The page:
Tropical Fuck Storm

Deep States

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Deep States Review

by Liam Martin

Many artists claim to have written albums reflecting the mood of the COVID-19 lockdowns, but perhaps no one is as well equipped to capture the swirling madness of mundanity than Tropical Fuck Storm. While their third record encompasses more than isolation-induced insanity, the interdimensional prism through which their sound is filtered reflects a feeling of powerlessness in the face of an ever stranger, information-overloaded reality. As with their last album, it can often be hard to discern exactly what is going on within the music, as it squeals and squirms, sometimes on the edge of perception, in a marvelously disjointed fashion. Yet somehow it doesn't fall to pieces, upholding at least a semblance of cohesion. In fact, the second half contains some of their most straightforward songwriting, acting as an equally brilliant counterweight to their more chaotic side.

If such thing as a formula could be applied to TFS, it would be represented in the opening track, "The Greatest Story Ever Told," as it follows the bombastic standard set by the openers on their previous albums. The massive chorus is relatively listener-friendly, before diving right into the deep end and "G.A.F.F." Often unintelligible lyrics, and an overall chaotic presentation, make "G.A.F.F." impenetrable at first. The backing vocals provide enough of an anchor, yet even they twist out of shape at times; at one point, the high notes are replaced by instrumentation that later harmonizes back with the vocals. The oddness continues through the sci-fi stutter of "Blue Beam Baby" and the subtle menace of "Suburbiopia." "The Donkey" snaps the record back into focus, acting as an explosive example of how TFS can have more direct moments without sacrificing the sense of unease that permeates the band. "New Romeo Agent" and "Legal Ghost" continue down a more ponderous path, the latter of which is an absolute highlight for the record. A really strong groove underpins the track, and anthemic guitar lines give it weight and a sense of class. The ending coda, "The Confinement of Quarks," is a warped slice of '80s nostalgia that bleeds warmth and melancholy in equal measure, making for a wistful closer.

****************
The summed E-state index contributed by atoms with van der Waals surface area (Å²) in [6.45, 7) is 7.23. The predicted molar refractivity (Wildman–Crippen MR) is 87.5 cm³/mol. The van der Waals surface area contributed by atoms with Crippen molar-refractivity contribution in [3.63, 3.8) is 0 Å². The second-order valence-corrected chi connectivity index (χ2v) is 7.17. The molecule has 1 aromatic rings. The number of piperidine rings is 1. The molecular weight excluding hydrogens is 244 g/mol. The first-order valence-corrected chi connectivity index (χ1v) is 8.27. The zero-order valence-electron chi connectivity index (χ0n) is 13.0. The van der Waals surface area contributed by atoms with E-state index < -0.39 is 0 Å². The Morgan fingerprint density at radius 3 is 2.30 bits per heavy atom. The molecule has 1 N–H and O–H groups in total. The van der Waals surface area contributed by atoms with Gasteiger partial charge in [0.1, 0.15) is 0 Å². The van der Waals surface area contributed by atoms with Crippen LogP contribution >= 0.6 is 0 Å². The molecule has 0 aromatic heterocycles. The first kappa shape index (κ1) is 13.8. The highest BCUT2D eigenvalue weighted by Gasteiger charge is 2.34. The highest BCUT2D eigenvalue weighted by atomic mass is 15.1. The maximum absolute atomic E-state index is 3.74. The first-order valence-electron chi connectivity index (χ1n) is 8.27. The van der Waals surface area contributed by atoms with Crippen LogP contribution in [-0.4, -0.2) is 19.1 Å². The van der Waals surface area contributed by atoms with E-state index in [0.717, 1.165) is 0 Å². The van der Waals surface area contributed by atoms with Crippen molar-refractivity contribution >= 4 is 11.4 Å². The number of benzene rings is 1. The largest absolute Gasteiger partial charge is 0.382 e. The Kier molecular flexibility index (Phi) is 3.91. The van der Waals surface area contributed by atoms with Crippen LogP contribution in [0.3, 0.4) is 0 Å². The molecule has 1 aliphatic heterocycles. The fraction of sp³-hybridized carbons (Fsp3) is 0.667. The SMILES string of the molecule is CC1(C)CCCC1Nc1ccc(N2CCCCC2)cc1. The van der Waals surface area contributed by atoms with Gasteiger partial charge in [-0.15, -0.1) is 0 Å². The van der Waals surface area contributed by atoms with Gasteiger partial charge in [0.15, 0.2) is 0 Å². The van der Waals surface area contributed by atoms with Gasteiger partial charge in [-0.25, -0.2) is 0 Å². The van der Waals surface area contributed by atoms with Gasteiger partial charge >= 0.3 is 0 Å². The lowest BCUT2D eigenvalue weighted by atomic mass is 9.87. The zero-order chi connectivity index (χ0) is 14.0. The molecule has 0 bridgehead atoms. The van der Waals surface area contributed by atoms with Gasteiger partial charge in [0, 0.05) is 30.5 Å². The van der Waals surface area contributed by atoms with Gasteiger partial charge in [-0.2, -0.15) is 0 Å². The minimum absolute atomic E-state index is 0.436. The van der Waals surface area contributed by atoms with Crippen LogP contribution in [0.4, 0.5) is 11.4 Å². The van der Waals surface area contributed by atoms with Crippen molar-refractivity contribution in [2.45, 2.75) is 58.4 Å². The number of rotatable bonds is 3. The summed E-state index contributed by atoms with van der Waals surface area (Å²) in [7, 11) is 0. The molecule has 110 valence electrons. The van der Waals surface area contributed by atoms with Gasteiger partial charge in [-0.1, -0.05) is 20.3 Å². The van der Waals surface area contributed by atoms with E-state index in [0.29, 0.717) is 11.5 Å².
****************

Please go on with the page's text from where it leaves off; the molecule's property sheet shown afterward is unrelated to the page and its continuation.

Tropical Fuck Storm are a niche band who only lean harder into their corner of the universe. That they manage to craft loose, weird psychedelic rock and have it be so catchy is impressive, but still off-putting for anyone who likes cleaner guitars or easily digestible lyrics. For those on board with the group's flagrant disregard for conventional songwriting, Deep States is willing to descend even further down the rabbit hole, with the band offering a good time despite all the twists and turns.

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